Tom attended King’s School, Parramatta, and in January 1907, at age 16, was admitted to Hawkesbury Agricultural College (HAC) to study for the Diploma. After leaving HAC, he share-farmed as a wheat grower in the Eumungerie and Gilgandra districts of New South Wales.
Hawkesbury Agricultural College Connections
Tom’s cousin, Colin Loftus Cardew, had also been a HAC student, 1903-1904. It also transpired that the officer in charge of Tom’s Lewis Gun section was Reginald G Downing, who had also been a student at HAC.
The Hawkesbury Agricultural College Journal highlighted the long and distinguished military history in the Cardew family:
"All local records of families serving in the war are beaten by that of the Cardews of the West Country Eng. The family comes from Dr. Cornelius Cardew (1747-1831), Chaplain-in-ordinary to the Prince of Wales. Of direct descendants of the first Cardew, 116 went on service. Ten were killed, 26 wounded, three are missing and two are prisoners. The list of honours shows one K.C.B. [Knight Commander of the bath], one C.B. [Companion of the Bath], three C.M.G. [Companion (of the Order Of) St Michael and St George], six D.S.O. [Distinguished Service Order], two M.C. [Military Cross], and 23 mentioned in despatches…"
Wounded, missing – family connections desperately sought information
Initially, the family was told that Tom was wounded and in hospital. Misinformation or sheer lack of information lead to conflicting reports and false hope over many, many months. The family tried all avenues to find information about Tom’s fate using their many well-placed business and family connections across Australia, England and Europe.
To quote from one letter written by John Hayden Cardew dated 21st November 1916:
To quote from one letter written by John Hayden Cardew dated 21st November 1916:
“Our extreme anxiety must be our excuse for troubling you.”
The official enquiry in August 1917 eventually determined that he had been killed in action at Fromelles. Based on the accounts collected by the Red Cross from other soldiers (some of whom were taken prisoner by the Germans at Fromelles), it seems clear that Thuillier was a Lewis gunner who was killed on the morning of 20th July 1916 by a German sniper while their Battalion was holding a captured trench.
Extracts from some of those accounts are set out below:
From Private J.D. Milne, 3576, A Company, 54th Bn:
“He was on same gun as myself. Early in morning of 20th July, at Fleurbaix, during enemy s counter attack was killed outright by bullet, shot through head. We had to evacuate our position to go further down the line, his body was left where he fell. Pte. G. West of A. Coy., L/Gunners took his papers. West was taken P/W later in the day.”
From Lance Corporal J.H. Wilson 3170 (ex-POW) said they were:
in enemy s first line trench. He was killed by bullet - hit in neck. I think he was shot by sniper. I saw his body lying in the trench. I was wounded and lying alongside him. Snipers got a good many of us in this trench.
From Private G.A. West 2890 (ex-POW) recalled that:
"At 7.30. a.m. on July 20th 1916 he was bombing about 10 yards from me in a German trench at Fleurbaix which we had captured the previous day when he was sniped through the back of the head by the Germans who had got round behind us. I was captured myself about an hour later and saw his dead body when I was being taken away. He was left in the trench which remained in German hands."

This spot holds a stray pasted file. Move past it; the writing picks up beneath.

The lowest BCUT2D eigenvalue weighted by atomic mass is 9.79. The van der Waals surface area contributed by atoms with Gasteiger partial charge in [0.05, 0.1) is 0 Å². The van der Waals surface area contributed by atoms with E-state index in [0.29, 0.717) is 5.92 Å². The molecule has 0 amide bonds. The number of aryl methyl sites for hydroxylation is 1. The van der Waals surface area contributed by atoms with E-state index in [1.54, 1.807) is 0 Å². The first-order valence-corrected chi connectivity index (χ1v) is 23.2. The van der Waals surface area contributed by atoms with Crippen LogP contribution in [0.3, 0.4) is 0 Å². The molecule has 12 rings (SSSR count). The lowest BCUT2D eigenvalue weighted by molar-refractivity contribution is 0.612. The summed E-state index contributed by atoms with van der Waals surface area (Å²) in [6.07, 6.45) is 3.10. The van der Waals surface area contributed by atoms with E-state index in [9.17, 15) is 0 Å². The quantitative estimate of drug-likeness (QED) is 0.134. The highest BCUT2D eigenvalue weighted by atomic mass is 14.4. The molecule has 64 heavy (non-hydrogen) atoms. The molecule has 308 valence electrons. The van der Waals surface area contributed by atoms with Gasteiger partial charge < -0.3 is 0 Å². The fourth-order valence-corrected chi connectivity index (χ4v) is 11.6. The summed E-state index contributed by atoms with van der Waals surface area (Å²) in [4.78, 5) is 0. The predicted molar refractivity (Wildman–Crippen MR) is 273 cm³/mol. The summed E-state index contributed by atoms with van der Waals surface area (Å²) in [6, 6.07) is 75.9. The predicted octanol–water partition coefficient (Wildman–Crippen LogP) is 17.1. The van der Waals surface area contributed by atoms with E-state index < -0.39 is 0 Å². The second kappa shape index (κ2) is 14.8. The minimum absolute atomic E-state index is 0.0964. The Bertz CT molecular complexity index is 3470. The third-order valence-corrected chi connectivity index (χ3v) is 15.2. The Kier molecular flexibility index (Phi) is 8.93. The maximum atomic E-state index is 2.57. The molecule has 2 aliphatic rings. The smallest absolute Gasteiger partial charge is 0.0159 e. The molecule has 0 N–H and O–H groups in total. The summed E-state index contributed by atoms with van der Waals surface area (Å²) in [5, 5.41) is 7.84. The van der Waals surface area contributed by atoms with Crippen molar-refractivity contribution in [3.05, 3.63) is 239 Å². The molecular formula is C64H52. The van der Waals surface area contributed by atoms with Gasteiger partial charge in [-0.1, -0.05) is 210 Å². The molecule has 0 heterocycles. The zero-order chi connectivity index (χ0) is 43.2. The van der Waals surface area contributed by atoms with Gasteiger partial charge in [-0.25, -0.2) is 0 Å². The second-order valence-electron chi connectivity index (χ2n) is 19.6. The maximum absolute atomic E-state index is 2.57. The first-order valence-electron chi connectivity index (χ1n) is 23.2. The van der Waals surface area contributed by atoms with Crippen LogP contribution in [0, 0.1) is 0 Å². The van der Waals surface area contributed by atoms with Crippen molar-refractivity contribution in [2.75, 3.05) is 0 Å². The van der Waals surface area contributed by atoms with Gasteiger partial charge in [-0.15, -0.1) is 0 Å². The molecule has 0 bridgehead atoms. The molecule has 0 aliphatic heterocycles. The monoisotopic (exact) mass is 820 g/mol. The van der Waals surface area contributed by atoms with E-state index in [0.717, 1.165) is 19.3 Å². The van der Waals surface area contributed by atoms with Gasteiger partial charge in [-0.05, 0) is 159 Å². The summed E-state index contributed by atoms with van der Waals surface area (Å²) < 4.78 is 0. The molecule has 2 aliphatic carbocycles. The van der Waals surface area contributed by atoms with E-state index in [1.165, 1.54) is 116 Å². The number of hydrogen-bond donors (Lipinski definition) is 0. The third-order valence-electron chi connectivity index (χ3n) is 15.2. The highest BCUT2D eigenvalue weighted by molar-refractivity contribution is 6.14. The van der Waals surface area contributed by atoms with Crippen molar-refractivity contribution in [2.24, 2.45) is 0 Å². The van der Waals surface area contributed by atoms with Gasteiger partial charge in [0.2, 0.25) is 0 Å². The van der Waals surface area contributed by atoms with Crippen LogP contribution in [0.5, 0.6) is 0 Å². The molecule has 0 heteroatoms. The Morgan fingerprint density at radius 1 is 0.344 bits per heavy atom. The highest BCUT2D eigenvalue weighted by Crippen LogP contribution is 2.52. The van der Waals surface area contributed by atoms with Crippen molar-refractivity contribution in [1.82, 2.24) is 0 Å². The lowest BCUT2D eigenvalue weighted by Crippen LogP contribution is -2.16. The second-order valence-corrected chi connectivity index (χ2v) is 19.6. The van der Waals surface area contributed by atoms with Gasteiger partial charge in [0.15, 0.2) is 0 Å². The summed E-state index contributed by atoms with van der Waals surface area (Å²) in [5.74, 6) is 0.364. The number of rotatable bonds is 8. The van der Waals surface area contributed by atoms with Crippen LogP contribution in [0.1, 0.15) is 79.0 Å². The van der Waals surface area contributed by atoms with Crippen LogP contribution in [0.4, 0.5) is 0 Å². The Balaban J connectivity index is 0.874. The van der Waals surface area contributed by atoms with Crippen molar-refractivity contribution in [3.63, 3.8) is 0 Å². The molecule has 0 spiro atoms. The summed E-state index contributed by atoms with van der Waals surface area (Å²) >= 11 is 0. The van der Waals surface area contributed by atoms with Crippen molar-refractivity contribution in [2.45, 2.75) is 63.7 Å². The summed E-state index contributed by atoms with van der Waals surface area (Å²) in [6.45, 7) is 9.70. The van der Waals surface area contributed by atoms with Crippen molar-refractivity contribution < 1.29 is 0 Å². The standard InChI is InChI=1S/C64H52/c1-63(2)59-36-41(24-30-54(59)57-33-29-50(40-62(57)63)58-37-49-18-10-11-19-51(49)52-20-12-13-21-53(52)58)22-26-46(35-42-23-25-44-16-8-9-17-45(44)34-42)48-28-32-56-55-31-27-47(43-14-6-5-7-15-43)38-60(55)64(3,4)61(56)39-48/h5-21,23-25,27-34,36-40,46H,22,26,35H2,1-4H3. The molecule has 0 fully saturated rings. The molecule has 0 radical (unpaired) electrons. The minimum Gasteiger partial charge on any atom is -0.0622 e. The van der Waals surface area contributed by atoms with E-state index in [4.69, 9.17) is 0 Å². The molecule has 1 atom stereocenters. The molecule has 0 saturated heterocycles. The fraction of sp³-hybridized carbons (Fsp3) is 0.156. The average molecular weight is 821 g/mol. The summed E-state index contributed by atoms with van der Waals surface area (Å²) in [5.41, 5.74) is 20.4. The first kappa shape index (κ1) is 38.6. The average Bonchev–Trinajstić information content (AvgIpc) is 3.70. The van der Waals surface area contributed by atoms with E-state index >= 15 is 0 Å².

Privates Milne and West also gave evidence on the fate of Lance Corporal George Pagan 2906 and Milne made further mention of Tom’s death. Coincidentally, George Pagan also enlisted from Gilgandra just weeks after Tom and was in the same Lewis company; they were killed within moments of each other:
From Private J. D. Milne, 3576:
“He was on the same gun team as myself and was killed alongside me. He was shot through head by bullet within 5 mins of Cardew 2793.”
Tom was originally listed as having no known grave, but his remains have been positively identified from those recovered in the Pheasant Wood mass burial site outside Fromelles. This is from DNA matching and genealogical research for both sides of the family, largely done through the Fromelles Association. His remains are now located and appropriately commemorated in the Pheasant Wood Military Cemetery, Fromelles.
His dedication ceremony took place on 19 July 2017 at the 101st anniversary ceremony of the Battle of Fromelles. At the ceremony, the Monument to the dead of Fromelles was in full flower by the commune and the Australian authorities. Schoolchildren accompanied the Australian, German, British and French soldiers to lay roses at the foot of the stele (headstone) of soldiers still unknown.
In the Fromelles, Pheasant Wood Military Cemetery, one stele stood out, covered in red. It was the stele for the latest soldier currently identified, Thuillier Lake Cardew. The stele was revealed in the presence of his family and was blessed by Reverend Irwin Bénit.
In addition to being honoured in France with the new headstone and also commemorated on V.C. Corner (Panel No 10) at the Australian Cemetery Memorial, Private Tom Cardew is commemorated on the following:
- family memorial at St John’s Anglican Church Cemetery, Gordon, Ku-ring-gai
- Hornsby District War Memorial
- Wahroonga First World War Memorial
- Eumungerie WW I Honour Board
- Dubbo War Memorial – Dubbo’s Fallen WW I Soldiers
- Gilgandra War Memorial
- St Anne’s Anglican Church, Strathfield
The KU-RING-GAI HISTORICAL SOCIETY INC. July 2015 Newsletter Vol.3 No. 6 provides background detail of the Cardew Collection that is in the society’s possession and of the Cardew family itself.
The Daily Telegraph, Special Tribute - The Fallen of Dubbo